Killing the self” meant that women could never behave selfishly. They should never lose sight of the welfare and interests of the house, which was their reason for being. Killing the self was the key to women´s survival and also to contentment in life, the satisfaction of knowing that they had done their duty and their best for the house.


Joyce Lebra´s Inspiration

During one of her visits to Japan, author and historian Joyce Lebra became fascinated by the complexities involved in the conjunction of enterprise and family affairs in Japanese traditional businesses. She explored several of them and found that Sake brewers were the most ancient of these businesses, and also extremely familial and traditional. She then spent many months visiting breweries and documenting herself on the subject, focusing in their manufacturing process as well as the rituals and beliefs surrounding their trade.

During her research, Lebra found the case of a very successful woman in the brewery business that was considered an embarrassment to her descendants, who were extremely ashamed and reluctant to talk about her. Details of the family´s history were too intimate to talk about. As she couldn’t inquire any further, Lebra decided to write a fiction story based on how she imagined her life would have been like. That woman became the protagonist of The Scent of Sake.


The Scent of Sake Glossary

Japanese Word
wooden structures where sake is brewed
Buddhist altar
a translucent screen consisting of a wooden frame covered in rice paper, used as a sliding door or partition in a Japanese house
family register
flower arrangement
brewers, brewery workers
wrapping cloth
Japanese Poppet Theater
a Japanese plucked stringed instrument with a long neck, an unfretted fingerboard, and a rectangular sound box
a Japanese musical instrument, similar to a zither, that has usually 13, but sometimes as few as 1 or as many as 17, silk strings stretched over an oblong box
Japanese wooden clogs

The Scent of Sake Unusual Vocabulary

If there is one thing I can critic Joyce Lebra for, is her careless use of strange Japanese words that the majority of her readers wouldn´t be acquainted with. The author uses them throughout the historical novel without a footnote or glossary to clarify their meaning.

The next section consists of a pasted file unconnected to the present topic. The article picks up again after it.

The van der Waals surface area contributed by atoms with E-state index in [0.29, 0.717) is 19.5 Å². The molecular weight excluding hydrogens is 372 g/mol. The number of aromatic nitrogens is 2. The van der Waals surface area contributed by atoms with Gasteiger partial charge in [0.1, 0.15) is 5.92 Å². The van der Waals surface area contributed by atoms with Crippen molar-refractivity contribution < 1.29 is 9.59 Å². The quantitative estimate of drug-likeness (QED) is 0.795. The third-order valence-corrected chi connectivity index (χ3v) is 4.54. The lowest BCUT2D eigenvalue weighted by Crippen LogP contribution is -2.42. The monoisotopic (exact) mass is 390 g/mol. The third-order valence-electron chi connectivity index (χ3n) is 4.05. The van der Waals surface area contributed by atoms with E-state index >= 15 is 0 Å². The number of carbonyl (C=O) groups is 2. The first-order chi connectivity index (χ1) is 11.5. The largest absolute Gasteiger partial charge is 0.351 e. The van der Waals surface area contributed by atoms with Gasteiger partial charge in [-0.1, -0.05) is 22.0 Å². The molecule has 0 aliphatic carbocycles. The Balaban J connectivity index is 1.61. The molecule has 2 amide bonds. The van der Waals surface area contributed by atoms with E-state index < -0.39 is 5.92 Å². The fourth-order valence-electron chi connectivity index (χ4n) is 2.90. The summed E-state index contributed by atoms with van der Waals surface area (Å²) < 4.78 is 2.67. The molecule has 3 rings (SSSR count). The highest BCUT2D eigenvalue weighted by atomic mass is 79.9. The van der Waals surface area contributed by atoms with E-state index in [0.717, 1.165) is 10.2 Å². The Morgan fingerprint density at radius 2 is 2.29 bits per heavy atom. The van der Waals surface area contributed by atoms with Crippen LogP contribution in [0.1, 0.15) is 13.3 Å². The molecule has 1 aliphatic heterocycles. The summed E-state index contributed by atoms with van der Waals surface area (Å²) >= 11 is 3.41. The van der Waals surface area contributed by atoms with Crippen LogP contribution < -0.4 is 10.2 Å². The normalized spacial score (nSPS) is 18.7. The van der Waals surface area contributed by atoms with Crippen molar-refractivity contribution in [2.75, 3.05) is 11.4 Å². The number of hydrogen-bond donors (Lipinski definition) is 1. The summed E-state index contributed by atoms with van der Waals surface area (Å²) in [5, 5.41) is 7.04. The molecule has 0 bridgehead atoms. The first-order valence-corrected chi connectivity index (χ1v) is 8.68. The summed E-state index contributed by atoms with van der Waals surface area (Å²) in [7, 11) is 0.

All though the definition of these Japanese words can be many times inferred from the text and The Scent of Sake can be perfectly understood without this extra information, I imagined it would be nice, thoughtful and appropriate to include a glossary in which I define the Japanese words from the text for future readers.


The Scent of sake is an easy novel that takes the reader into the unique world of an ancient Japanese trade and its cultural intricacies. An entertaining story lead by a well built strong character that fights through life´s difficulties and social barriers, in a very intelligent way, to achieve her dreams. A lady who is victimized by circumstances but doesn´t play the victim nor surrenders.

You will enjoy Joyce Lebra´s well researched book if you:

  • Like to learn from different cultures and other times while being entertained.
  • Identify with survivor/fighter kind of characters that overcome difficulty and success stories.
  • Are interested in learning about women´s evolution in different societies and the oppressive worlds in which they used to live.
  • Are attracted by Japanese culture.
  • Would like to learn about the brewing process of Sake and the rituals it involves.
  • Take pleasure in reading history in a smoother way, avoiding hardcore facts, and learning it intertwined with a story.

My Rating

4 stars for The Scent of Sake by Joyce Lebra

Comments on Joyce Lebra´s "The Scent of Sake"

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    • Claudia Tello profile image

      Claudia Tello 5 years ago from Mexico

      I am glad you liked The Scent of Sake, it is quite an enjoyable read written by a real Japanese culture enthusiast, as Joyce Lebra was. Thanks for your kind comments.

    • profile image

      Irka Winniczuk 5 years ago

      I am really impressed with you review and enjoying reading the book a lot